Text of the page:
Kagan, P. N., Smith, M.C., Cowling, W.R., & Chinn, P.L. (2009). A Nursing Manifesto: An emancipatory call for knowledge development, conscience, and praxis. Nursing Philosophy, 11, 67-84.

Kim, H.S. (2010). The nature of theoretical thinking in nursing (3rd ed.). New York: Springer.

Marks, L.W. (2013). The Emancipatory Praxis of Integral Nursing: The Impact of Human Caring Theory Guided Practice Upon Nursing Qua Nursing in an American Nurses Credentialing Center Magnet® Re-desginated Healthcare System. Retrieved October 21, 2014 from

Breaking Down Barriers: Advocacy for Integral Health and Human Caring

As we participate in our personal and professional environments how do we break down barriers by advocating for shared power to promote integral health and human caring?

The Peace and Power process breaks down barriers by challenging ideological beliefs and behaviors that alienate and divide us from one another (Chinn, 2008). This process begins with an honest personal inventory and evaluation of sociocultural mores and conditioning that inform our beliefs. It is from this starting point that we can begin to see the power of our thoughts and feelings. How we act and react creates experiences of nurturance and shared power; or of conflict and derision. “Power is the energy from which action arises” (Chinn, p.17). There are many kinds of power, but Chinn’s definition here spurs the notion of advocacy for the use of power as energy. Energy to free, to heal, to care, to make a better, more loving, understanding, healthy, kind and just world.

What are you thinking and feeling right now about what power means to you and your current (personal and professional) life experiences?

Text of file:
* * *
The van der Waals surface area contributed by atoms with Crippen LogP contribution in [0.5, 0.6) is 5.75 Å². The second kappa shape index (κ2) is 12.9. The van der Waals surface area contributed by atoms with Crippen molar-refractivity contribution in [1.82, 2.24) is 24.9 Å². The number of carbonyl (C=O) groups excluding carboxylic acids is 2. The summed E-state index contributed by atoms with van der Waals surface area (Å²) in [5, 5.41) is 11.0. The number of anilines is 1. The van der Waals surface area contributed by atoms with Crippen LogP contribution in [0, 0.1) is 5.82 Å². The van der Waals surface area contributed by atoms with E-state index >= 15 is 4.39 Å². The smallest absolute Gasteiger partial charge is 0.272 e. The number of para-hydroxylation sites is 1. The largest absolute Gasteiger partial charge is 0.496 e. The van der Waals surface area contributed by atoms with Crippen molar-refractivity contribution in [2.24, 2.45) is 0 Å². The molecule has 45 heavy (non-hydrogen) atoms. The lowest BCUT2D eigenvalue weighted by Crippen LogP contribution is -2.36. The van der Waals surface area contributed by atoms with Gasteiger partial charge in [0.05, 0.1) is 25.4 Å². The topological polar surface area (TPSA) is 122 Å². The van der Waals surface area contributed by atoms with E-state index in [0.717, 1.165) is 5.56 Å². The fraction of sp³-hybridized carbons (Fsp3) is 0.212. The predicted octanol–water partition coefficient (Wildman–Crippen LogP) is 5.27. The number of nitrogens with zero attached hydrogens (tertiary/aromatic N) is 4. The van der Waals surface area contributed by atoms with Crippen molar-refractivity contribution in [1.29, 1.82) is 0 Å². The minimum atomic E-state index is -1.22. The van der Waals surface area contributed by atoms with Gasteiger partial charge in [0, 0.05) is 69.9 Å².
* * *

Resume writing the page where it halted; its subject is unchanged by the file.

Consider the French philosopher Michel Foucault’s (b.1926- d.1984) ideas of power: Foucault (1982) said “Power is everywhere and in everything.”  He believed the effects of power are linked with knowledge, competence and qualification; and that power is a socialized and embodied phenomenon. He also believed that power is discursive rather than (but can be) coercive. Discursive means “running to and from” and involves the use of language (discourse). Indeed, power is communicated in language (verbal and nonverbal).

We often think power means “power over” and attach negative meaning to it, but for Foucault power takes on a socialized, knowledge based meaning; and helps us to see what Peggy means by “power as energy for action.” For a further explanation of Foucault’s beliefs and influences please follow the link below:

As we critically examine the concept of power, we can look at the socialized and embodied beliefs, behaviors and practices that divide and join us.

Watson (2012) suggests we ask “who is this spirit filled person before me?” As we interact with our environment, and those in it, we can ask this question, and go deeper and wider to ask: what are the sociocultural, internal, external, subjective, even global and historical influences and experiences that inform this person and her or his views of self, other and world?  What are the influences of power upon and within this person?

Breaking down barriers to personal and professional advocacy for integral health and human caring can begin with examining power in all its many manifestations.


Chinn, P. L. (2008). Peace and Power: Creative leadership for building community. Jones and Bartlett. Sudbury, Ma.

Foucault, M. (1982). The subject and power. Critical Inquiry, 8(4), 777-795.

Watson, J. (2012). Human caring science: A theory of Nursing. Jones and Bartlett. Sudbury, Ma.